The University of Santo Tomas is one of the oldest existing universities and holds the oldest extant university charter in the Philippines and in Asia. It was founded on April 28, 1611 by the third Archbishop of Manila, Msgr. Miguel de Benavides, O.P., together with Frs. Domingo de Nieva and Bernardo de Santa Catalina. It was originally conceived as a school to prepare young men for the priesthood. Located within Intramuros, the Walled City, it was first called Colegio de Nuestra Señora del Santisimo Rosario and later renamed Colegio de Santo Tomas in memory of the foremost Dominican Theologian, Saint Thomas Aquinas. In 1624, the Colegio was authorized to confer academic degrees in Theology, Philosophy and Arts. On November 20, 1645 Pope Innocent X elevated the College to the rank of a university and in 1680, it was subsequently placed under royal patronage.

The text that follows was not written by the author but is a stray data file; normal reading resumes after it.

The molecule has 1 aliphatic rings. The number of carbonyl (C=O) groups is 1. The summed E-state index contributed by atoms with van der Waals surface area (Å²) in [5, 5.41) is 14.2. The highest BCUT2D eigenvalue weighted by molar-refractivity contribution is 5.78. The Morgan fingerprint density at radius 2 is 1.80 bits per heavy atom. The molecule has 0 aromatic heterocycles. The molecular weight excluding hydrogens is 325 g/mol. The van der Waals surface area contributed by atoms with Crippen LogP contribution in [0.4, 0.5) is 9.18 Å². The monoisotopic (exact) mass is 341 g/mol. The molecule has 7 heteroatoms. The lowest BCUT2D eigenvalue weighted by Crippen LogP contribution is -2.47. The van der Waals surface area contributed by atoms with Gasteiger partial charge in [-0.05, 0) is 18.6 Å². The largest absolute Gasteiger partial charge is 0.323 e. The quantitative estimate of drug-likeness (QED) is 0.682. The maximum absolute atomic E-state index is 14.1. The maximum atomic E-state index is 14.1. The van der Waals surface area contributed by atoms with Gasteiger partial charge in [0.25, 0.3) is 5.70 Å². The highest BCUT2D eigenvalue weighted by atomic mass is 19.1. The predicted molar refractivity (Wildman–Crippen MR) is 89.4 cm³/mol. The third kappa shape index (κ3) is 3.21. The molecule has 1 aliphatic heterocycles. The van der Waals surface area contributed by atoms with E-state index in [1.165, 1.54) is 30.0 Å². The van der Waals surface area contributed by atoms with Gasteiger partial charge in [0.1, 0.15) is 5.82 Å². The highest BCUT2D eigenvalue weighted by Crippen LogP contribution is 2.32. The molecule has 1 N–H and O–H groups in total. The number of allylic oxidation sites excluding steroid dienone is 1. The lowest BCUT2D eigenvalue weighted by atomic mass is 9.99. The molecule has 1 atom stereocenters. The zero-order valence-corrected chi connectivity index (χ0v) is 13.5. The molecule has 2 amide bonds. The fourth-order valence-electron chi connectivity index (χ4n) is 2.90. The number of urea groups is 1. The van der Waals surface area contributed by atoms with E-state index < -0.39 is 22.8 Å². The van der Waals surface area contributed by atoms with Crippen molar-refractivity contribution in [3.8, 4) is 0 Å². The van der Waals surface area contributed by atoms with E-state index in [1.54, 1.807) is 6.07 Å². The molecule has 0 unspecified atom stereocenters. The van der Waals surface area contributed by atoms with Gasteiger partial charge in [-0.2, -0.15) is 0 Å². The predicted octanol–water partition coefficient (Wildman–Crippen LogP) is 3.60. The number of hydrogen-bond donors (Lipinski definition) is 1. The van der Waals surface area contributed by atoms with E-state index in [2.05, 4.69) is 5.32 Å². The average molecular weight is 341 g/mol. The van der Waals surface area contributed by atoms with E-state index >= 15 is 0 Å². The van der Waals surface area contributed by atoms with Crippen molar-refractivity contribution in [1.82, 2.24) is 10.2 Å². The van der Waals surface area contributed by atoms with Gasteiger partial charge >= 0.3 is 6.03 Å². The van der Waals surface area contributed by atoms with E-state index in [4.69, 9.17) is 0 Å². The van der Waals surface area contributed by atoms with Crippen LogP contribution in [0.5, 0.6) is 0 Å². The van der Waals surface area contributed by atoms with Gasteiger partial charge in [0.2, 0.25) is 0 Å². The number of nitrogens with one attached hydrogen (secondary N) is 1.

Through the centuries, the University was given the following titles: Royal, Pontifical, and Catholic University of the Philippines. In 1785, for the loyalty shown by the administration and students who volunteered to defend Manila against the British invasion, King Charles III of Spain granted it the title of "Royal University". Pope Leo XIII made the University of Santo Tomas a "Pontifical University" on 1902 and in 1947, Pope Pius XII bestowed upon it the title of "The Catholic University of the Philippines". Thus its complete name is The Royal and Pontifical University of Santo Tomas, The Catholic University of the Philippines.